Study Design: Single-center retrospective study. Objective: The objective of this study was to evaluate the association of psoas muscle mass defined sarcopenia with perioperative outcomes in geriatric patients undergoing elective spine surgery. Methods: We included geriatric patients undergoing thoracolumbar spinal surgery. Total psoas surface area (TPA) was measured on preoperative axial computerized tomography or magnetic resonance imaging at the L3 vertebra and normalized to the L3 vertebral body area. Patients were divided into quartiles by normalized TPA, and the fourth quartile (Q4) was compared to quartiles 1–3 (Q1-3). Outcomes included perioperative transfusions, length of stay (LOS), delirium, pseudoarthrosis, readmission, discharge disposition, revision surgery, and mortality. Results: Of the patients who met inclusion criteria (n = 196), the average age was 73.4 y, with 48 patients in Q4 and 148 patients in Q1-3. Q4 normalized TPA cut-off was <1.05. Differences in Q4 preoperative characteristics included significantly lower body mass index, baseline creatinine, and a greater proportion of females (Table 1). Q4 patients received significantly more postoperative red blood cell and platelet transfusions and had longer ICU LOS (P <.05; Table 2). There was no difference in intraoperative transfusion volumes, delirium, initiation of walking, discharge disposition, readmission, pseudoarthrosis, or revision surgery (Tables 2 and 3). Mortality during follow-up was higher in Q4 but was not statistically significant (P =.075). Conclusion: Preoperative TPA in geriatric patients undergoing elective spine surgery is associated with increased need for intensive care and postoperative blood transfusion. Preoperative normalized TPA is a convenient measurement and could be included in geriatric preoperative risk assessment algorithms.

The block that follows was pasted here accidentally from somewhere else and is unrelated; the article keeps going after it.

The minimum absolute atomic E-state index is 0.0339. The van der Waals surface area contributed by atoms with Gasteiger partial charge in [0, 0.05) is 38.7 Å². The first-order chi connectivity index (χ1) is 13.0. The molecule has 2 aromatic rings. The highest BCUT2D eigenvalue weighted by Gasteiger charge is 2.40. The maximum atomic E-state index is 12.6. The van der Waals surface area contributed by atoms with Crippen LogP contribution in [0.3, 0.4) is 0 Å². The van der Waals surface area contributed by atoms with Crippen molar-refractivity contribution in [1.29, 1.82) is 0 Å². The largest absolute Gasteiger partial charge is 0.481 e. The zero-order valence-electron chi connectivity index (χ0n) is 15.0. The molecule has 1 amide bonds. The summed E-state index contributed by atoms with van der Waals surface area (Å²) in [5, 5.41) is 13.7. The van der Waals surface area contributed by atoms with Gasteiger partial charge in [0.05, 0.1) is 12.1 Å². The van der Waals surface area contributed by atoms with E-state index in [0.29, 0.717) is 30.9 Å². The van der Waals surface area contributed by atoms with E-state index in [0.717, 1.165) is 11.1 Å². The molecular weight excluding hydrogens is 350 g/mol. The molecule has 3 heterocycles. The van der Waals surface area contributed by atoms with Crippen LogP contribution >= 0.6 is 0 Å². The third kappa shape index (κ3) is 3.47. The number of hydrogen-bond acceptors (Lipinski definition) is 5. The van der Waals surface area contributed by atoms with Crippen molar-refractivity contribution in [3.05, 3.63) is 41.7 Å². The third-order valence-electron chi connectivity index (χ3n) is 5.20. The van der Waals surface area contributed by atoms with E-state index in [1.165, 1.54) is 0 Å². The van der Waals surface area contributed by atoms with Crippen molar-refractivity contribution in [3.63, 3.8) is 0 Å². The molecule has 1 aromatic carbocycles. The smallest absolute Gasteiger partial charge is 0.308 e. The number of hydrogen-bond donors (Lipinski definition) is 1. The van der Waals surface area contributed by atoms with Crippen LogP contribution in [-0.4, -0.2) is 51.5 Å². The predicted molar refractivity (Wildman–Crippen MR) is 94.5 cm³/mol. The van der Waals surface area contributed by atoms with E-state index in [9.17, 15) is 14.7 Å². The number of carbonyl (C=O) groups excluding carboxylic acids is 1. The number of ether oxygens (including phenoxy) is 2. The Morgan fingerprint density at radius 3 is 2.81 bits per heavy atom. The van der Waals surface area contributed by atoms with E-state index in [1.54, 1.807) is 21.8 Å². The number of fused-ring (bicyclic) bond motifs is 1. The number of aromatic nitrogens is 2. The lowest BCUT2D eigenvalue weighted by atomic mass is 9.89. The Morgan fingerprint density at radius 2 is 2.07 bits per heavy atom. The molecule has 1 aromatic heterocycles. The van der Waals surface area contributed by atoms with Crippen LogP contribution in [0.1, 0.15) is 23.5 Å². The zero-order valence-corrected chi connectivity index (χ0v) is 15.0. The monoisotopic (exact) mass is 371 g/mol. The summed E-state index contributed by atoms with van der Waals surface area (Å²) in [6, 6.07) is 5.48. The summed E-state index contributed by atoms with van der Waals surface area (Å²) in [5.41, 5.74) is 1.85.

- psoas muscle index
ASJC Scopus subject areas
- Orthopedics and Sports Medicine
- Clinical Neurology